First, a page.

Some items are considered non-probate property, and also won’t be included in the valuation of the estate. This mainly includes jointly-owned property which is passed onto a partner automatically upon the death of the other, such as shared houses or bank accounts. In order to avoid probate, every asset which is considered probate property is transferred into a trust, effectively leaving no items (or less than the minimum required for probate) to be distributed in your will. 

With this process, avoiding probate is possible; however, it can become difficult for some to stay on top of transferring every necessary asset into the trust. This method poses a significant risk, as the costs of upkeeping a trust could be for naught if not kept up to date. If enough property is left out of the trust, the estate will be forced into probate regardless, which means that we’ve effectively cost ourselves more money by paying both to upkeep the trust and for the probate process.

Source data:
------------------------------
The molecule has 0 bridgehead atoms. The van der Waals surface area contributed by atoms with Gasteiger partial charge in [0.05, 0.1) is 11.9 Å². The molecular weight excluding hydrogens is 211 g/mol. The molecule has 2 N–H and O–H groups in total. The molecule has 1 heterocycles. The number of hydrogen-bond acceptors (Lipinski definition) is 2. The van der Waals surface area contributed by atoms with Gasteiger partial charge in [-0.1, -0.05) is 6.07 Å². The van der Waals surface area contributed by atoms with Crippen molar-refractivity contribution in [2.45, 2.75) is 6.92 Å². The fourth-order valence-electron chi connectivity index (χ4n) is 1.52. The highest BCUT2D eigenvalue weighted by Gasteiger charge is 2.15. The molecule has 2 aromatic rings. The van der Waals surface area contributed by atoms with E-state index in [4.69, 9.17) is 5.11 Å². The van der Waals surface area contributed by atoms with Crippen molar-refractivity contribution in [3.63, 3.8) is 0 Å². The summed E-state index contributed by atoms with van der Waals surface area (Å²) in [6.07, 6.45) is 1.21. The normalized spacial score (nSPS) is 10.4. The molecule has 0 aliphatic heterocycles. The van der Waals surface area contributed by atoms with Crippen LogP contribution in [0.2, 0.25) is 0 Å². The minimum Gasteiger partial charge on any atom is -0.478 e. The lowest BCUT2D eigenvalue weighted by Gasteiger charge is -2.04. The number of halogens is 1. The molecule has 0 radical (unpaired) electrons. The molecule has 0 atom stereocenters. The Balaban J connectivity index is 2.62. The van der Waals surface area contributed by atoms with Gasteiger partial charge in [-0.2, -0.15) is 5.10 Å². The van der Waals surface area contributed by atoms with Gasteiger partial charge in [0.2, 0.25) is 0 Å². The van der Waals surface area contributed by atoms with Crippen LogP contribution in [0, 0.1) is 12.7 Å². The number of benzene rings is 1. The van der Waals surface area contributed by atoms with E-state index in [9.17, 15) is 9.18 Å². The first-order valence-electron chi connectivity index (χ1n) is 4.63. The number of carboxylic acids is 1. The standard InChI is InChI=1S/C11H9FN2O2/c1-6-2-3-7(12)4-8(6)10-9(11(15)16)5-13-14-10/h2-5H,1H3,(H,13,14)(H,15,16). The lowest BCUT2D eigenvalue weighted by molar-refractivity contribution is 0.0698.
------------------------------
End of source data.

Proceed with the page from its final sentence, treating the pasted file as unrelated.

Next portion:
If you’re seeking to avoid probate, you’ll need the most experienced estate planning attorneys around. Look no further than Kentucky Estate Planning Law Center. Our team approach means that we’re able to create a comprehensive plan that will work for you, and we offer ongoing updates to your estate documents, ensuring that your plan is never out of date. To get started with your own estate plan, contact us today